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You're right. There's an inherent symmetry in the problem that needs to be spontaneously broken, and if you start with a symmetric guess the symmetric update procedure necessarily reproduces the symmetric guess. This not a problem, though, as long as the procedure converges to the same asymmetric solution as long as you choose asymmetric initial values.

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Suppose we have two independent range measurements $R_0,R_1$ of the range $r$ with normal noise $\nu_0(t)=\mathcal{N(0,\sigma_0^2)}$ and $\nu_1(t)=\mathcal{N(0,\sigma_1^2)}$, the Likelihood $\mathcal L(r)$ is: $$\mathcal{L}(r)=p(R_0,R_1|r)=p(R_0|r)p(R_1|r)$$ that means: ...

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First, you will need to detect the signal. For that you have several choices. You have the radar example here, so if you transmit a pulse $p(t)$, then you can apply matched filtering (which maximizes the output SNR). To do this, you need a local template which can be $p(t)$. The output of matched filter is $$x_1=\int_0^TR_1(\tau)p(t-T+\tau)d\tau,$$ which ...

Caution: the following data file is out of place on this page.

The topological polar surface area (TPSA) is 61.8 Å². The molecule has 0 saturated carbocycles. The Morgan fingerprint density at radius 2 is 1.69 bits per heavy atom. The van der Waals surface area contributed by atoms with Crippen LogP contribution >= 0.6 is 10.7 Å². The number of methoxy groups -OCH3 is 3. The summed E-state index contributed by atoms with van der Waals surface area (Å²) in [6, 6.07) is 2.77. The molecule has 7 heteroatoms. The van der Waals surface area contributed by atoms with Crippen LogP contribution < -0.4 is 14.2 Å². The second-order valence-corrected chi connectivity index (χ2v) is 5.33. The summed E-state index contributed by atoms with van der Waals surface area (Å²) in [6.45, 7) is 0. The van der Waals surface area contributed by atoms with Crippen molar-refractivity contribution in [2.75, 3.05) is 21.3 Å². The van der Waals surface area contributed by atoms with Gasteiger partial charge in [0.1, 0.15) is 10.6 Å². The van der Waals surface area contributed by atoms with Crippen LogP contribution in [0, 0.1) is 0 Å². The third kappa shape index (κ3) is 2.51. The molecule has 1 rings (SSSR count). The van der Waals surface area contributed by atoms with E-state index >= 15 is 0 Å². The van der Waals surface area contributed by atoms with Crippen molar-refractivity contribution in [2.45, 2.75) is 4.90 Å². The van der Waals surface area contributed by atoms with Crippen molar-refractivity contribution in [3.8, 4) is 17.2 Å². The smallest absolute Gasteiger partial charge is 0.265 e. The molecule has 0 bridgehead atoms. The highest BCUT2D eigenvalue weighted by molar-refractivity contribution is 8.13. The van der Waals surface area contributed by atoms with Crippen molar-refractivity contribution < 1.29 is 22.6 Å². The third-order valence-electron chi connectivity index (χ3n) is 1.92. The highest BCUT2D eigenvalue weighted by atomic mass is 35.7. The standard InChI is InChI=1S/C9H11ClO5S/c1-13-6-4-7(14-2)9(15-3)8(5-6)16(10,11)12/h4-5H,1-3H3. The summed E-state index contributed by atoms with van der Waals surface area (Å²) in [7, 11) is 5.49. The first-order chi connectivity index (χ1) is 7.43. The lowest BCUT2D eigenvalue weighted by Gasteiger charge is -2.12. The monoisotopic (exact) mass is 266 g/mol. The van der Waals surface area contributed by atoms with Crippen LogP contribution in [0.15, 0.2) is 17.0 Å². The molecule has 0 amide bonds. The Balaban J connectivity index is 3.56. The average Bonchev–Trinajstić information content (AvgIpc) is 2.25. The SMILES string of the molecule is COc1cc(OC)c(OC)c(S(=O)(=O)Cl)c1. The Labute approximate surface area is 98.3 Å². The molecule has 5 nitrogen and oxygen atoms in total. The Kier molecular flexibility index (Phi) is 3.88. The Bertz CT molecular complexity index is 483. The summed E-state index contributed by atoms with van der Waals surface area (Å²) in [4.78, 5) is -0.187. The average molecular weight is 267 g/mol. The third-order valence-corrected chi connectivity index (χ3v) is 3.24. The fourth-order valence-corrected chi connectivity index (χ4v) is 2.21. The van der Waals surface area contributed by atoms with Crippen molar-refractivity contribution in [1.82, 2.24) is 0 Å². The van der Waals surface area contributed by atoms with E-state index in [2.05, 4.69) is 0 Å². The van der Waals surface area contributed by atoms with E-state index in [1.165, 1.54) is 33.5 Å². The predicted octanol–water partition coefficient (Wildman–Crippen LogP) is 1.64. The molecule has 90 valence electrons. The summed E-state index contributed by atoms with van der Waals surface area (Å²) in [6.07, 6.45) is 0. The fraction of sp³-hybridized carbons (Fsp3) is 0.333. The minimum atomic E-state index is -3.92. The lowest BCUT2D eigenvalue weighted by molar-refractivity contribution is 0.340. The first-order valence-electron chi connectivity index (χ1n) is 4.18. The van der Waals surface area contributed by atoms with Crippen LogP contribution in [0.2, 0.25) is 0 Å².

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Hint: You have a likelihood of $L(\alpha\mid y_1=0) = e^{-20\alpha}$ and you also know $\alpha\ge 0$ If $e^{-20\alpha}$, which is continuous and differentiable, does not have a turning point for positive $\alpha$, then it is monotonic and will have a maximum either when $\alpha=0$ or when $\alpha \to \infty$, and it is fairly obvious which

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What you are looking at, basically, is the empirical distribution function. This is a very classical thing. According to the law of large numbers, you will eventually end up with very good estimates for $P(X < x)$. Further, by CLT, your estimator for this probability is asymptotically normal. There is also a result on the uniformity of the convergence ...

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For the $\hat{\alpha}$ part it should be quite straight forward. For $$\hat{\beta} = \frac {\bar{X}^2} {\displaystyle \frac {1} {n} \sum_{i=1}^n (X_i - \bar{X})^2}$$ you may apply continuous mapping theorem: Note that both sample mean and sample variance are consistent estimator, and thus you can claim both the numerator and denominator converge to ...

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You've already observed that $$q(\theta) = e^{-\theta}(\theta+1) = \Pr( X_1=0 \text{ or } X_1=1).$$ So let $$Y = \begin{cases} 1 & \text{if }X_1=0\text{ or }X_1=1, \\ 0 & \text{if }X_1\ge2. \end{cases}$$ Then $Y$ is an unbiased estimator of $q(\theta)$. You need to find $$\operatorname{E}(Y\mid X_1+\cdots+X_n) = \Pr(Y=1\mid X_1+\cdots+X_n).$$ ...

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